Last night during our church service my husband reminded me of something I had declared years ago. Back when our children were younger the teens in our church sat in a particular section of the sanctuary. There were times that because they were unsupervised they got a little out of hand, particularly with the talking and I could recall a couple of incidences where our pastor actually stopped preaching and scolded the teens.
Back then I had declared that when our children became teenagers they would never be allowed to sit with their friends. They would have to sit with us.
So last night we were enjoying a wonderful message being preached by our youth pastor. His message was about craving God and craving His Word. It was one of those messages where you think everyone would have to be impacted by it.
At the end of the message we stood up for praise and worship. I looked across the sanctuary to see my two oldest children who were sitting with their friends. Both of them were not only still sitting down during praise and worship but they were chatting with their friends. I poked my husband in the ribs and pointed to them. It was later on when he would remind me of what I had said when they were younger, that they would never be allowed to sit with their friends.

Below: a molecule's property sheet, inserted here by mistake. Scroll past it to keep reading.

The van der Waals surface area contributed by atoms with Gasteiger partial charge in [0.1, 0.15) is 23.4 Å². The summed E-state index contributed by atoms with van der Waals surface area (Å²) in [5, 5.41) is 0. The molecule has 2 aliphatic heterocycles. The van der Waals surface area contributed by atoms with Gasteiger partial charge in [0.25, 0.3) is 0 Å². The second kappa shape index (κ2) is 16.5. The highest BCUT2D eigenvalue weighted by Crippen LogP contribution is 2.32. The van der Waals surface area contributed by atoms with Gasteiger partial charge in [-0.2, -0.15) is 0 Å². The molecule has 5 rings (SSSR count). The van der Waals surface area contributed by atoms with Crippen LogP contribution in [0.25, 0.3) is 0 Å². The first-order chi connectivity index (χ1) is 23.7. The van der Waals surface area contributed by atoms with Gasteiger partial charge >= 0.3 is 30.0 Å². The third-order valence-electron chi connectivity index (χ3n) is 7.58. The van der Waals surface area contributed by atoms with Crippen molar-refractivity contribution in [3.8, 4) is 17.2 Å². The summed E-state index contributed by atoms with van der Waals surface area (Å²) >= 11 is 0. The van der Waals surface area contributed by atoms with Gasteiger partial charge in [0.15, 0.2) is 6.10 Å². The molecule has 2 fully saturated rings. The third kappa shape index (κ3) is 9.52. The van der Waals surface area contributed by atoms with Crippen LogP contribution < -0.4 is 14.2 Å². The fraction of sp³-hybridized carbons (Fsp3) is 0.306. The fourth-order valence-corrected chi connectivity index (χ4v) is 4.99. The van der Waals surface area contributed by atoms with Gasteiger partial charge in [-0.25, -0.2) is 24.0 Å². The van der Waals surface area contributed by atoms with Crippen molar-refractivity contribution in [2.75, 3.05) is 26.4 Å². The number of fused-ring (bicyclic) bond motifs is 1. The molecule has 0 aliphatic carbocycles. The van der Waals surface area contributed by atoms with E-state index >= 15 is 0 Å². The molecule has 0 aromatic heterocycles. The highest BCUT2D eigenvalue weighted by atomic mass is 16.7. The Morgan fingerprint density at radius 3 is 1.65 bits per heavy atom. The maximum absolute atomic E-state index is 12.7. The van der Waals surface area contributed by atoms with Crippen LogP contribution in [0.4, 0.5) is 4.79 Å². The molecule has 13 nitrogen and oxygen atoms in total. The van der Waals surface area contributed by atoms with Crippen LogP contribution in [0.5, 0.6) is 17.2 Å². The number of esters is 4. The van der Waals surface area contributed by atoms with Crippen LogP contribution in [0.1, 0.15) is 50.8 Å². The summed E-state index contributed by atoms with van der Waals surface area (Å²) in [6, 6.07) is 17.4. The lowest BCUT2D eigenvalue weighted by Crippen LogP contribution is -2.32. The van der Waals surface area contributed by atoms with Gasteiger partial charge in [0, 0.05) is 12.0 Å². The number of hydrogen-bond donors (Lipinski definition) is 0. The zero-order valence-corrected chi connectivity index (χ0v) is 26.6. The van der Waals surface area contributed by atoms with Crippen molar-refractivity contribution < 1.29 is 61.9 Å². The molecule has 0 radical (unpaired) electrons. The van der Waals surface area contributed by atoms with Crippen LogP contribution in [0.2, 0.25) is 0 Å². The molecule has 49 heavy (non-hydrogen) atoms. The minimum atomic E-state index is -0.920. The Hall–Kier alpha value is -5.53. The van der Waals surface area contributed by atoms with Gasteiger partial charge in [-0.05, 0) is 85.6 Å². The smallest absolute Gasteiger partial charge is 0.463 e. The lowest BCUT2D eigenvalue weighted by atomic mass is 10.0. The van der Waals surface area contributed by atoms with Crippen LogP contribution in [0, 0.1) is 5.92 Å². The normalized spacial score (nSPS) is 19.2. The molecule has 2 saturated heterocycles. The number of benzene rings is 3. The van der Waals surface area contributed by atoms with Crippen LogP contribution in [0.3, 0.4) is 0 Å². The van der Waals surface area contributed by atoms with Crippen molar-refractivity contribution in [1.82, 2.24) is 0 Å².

My initial thought was to stop allowing them to sit with their friends for our Sunday evening service. Yet a reality hit me. Whether they sat with us or their friends, it wouldn’t change their hearts. A relationship with God begins in the heart and if their hearts are closed off to hear something from Him, where they sit really won’t make a difference.
It only showed me that I need to step up my prayers for my teenagers. They have this pull between the world, which includes their friends, and allowing themselves to really hear the Lord’s message. But where they are physically stationed isn’t what matters. It is where they are spiritually stationed.
Our teens are in a real battle. Most of them don’t even recognize that. So it is up to us parents to stand in the gap until they are at that point where they know to do the fighting themselves.
Meanwhile don’t give up on your prayers for your teens. We are raising them in an age where the pull of the world and all of its distractions are very strong. Yet we are not alone. We have One who not only created our children but cares for them more than we ever could. Stand in the gap for your teens.